The half-century stand-off between the U.S. and Cuba appears to be ending, and improving relations could, over time, bring experts in Gulf of Mexico oil and natural gas exploration and production to the waters off Cuba’s northern coast. A lot of questions remain, though, chief among them how extensive Cuba’s offshore reserves really are and—just as important—how long it might take for a still-Communist Cuban government to warm up to working with energy-sector capitalists. Today we consider the long-term potential for hydrocarbon development in Cuba’s corner of the Gulf.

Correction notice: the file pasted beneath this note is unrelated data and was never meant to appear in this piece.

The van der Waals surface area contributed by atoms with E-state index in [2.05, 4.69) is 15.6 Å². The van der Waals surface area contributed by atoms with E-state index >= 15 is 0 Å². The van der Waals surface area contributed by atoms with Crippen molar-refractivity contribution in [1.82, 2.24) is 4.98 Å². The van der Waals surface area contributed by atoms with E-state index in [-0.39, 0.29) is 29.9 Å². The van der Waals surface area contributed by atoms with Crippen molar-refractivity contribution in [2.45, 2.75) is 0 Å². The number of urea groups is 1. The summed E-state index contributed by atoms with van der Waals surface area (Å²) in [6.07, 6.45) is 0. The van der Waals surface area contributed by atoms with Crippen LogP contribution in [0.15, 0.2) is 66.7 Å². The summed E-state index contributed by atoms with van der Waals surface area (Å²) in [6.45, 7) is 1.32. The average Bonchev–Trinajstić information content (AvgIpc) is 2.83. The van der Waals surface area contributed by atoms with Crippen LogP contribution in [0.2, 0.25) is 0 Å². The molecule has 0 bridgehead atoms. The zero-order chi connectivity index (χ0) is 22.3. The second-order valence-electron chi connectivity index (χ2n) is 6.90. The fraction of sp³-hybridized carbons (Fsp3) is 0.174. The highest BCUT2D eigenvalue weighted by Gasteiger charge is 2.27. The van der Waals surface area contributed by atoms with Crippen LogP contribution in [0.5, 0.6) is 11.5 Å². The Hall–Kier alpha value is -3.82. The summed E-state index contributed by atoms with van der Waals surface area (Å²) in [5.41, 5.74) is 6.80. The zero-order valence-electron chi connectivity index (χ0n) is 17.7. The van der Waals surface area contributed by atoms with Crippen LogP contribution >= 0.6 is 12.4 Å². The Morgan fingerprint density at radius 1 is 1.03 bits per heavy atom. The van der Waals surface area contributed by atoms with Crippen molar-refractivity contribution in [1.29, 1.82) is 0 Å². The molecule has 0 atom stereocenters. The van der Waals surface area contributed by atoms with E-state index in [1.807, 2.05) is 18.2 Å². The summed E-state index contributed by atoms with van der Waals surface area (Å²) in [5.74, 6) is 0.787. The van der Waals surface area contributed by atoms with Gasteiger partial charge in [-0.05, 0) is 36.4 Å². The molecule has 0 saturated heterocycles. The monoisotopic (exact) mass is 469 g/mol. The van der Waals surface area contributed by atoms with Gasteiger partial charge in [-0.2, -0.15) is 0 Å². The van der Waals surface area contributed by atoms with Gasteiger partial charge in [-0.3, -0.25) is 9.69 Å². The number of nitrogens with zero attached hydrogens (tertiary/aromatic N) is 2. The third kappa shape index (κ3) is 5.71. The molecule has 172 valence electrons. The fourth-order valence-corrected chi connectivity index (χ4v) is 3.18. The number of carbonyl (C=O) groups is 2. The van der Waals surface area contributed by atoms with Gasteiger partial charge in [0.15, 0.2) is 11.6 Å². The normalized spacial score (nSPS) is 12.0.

We know, we know—there are far more immediate concerns for the energy sector than the recent thaw in relations between the U.S. and Cuba. After all, crude oil prices are dipping below $50/Bbl, exploration and production companies (E&Ps) are scaling back their 2015 drilling plans, and natural gas processing has flipped from a profit center to money loser. It’s also important to remember, however, that this too will pass, and that before long (well, maybe in a year or two—or three) E&Ps will be back on the hunt for the next big play. The focus of that hunt will likely still be promising onshore plays like the Tuscaloosa Marine Shale (see our recent Timing Is Everything—Can the TMS Survive the Oil-Price Plunge?). But as we said in Tubular Bells—Gulf of Mexico Gains Exorcising Macondo’s Ghost, the Gulf of Mexico (GOM) offers vast amounts of oil that, once tapped, produces reliably for decades. And, depending on whom you believe, the North Cuba Basin (and especially the offshore parts of it; see Figure #1) may contain as much as 20 billion Bbl of undiscovered oil (says Cuba), and probably contains at least 4.6 billion Bbl (says the U.S. Geological Survey - USGS), with 3.2 billion Bbl of the 4.6 billion Bbl in the North Cuba Foreland Basin AU—the narrow band at the center outlined only in red. (USGS also thinks Cuba has 9.8 Bcf of natural gas and 900 MMBbl of natural gas liquids.) According to Cubapetroleo (CUPET), the state-owned oil and gas company, the undersea geology of Cuba’s oil belt has a lot in common with two of Mexico’s best GOM oil plays: the Cantarell and Poza Rica fields in the Bay of Campeche. (The Cantarell field, which was discovered in 1976, produced more than 1 MMb/d through most of the 1980s, ‘90s and early ‘00s before winding down in recent years.
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